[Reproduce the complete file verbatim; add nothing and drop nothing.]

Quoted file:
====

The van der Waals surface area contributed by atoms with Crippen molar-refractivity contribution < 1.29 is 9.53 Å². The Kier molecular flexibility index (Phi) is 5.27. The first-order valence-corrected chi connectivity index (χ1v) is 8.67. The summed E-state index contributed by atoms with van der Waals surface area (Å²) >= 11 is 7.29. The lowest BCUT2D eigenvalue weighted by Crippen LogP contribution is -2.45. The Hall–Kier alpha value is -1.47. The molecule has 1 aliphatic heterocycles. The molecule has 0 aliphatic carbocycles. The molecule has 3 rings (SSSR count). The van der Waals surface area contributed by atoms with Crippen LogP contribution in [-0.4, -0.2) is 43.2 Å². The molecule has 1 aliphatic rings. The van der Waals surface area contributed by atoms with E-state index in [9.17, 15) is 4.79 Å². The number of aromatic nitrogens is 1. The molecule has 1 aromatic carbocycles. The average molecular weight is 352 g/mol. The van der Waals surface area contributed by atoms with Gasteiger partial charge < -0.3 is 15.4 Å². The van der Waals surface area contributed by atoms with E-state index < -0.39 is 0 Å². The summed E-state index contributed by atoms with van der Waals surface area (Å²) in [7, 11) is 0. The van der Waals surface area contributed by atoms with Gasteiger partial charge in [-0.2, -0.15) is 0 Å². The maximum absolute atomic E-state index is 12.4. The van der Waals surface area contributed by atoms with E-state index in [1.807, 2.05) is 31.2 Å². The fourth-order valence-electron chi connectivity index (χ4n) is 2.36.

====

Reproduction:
The van der Waals surface area contributed by atoms with Crippen molar-refractivity contribution < 1.29 is 9.53 Å². The Kier molecular flexibility index (Phi) is 5.27. The first-order valence-corrected chi connectivity index (χ1v) is 8.67. The summed E-state index contributed by atoms with van der Waals surface area (Å²) >= 11 is 7.29. The lowest BCUT2D eigenvalue weighted by Crippen LogP contribution is -2.45. The Hall–Kier alpha value is -1.47. The molecule has 1 aliphatic heterocycles. The molecule has 0 aliphatic carbocycles. The molecule has 3 rings (SSSR count). The van der Waals surface area contributed by atoms with Crippen LogP contribution in [-0.4, -0.2) is 43.2 Å². The molecule has 1 aliphatic rings. The van der Waals surface area contributed by atoms with E-state index in [9.17, 15) is 4.79 Å². The number of aromatic nitrogens is 1. The molecule has 1 aromatic carbocycles. The average molecular weight is 352 g/mol. The van der Waals surface area contributed by atoms with Gasteiger partial charge < -0.3 is 15.4 Å². The van der Waals surface area contributed by atoms with E-state index < -0.39 is 0 Å². The summed E-state index contributed by atoms with van der Waals surface area (Å²) in [7, 11) is 0. The van der Waals surface area contributed by atoms with Gasteiger partial charge in [-0.2, -0.15) is 0 Å². The maximum absolute atomic E-state index is 12.4. The van der Waals surface area contributed by atoms with E-state index in [1.807, 2.05) is 31.2 Å². The fourth-order valence-electron chi connectivity index (χ4n) is 2.36.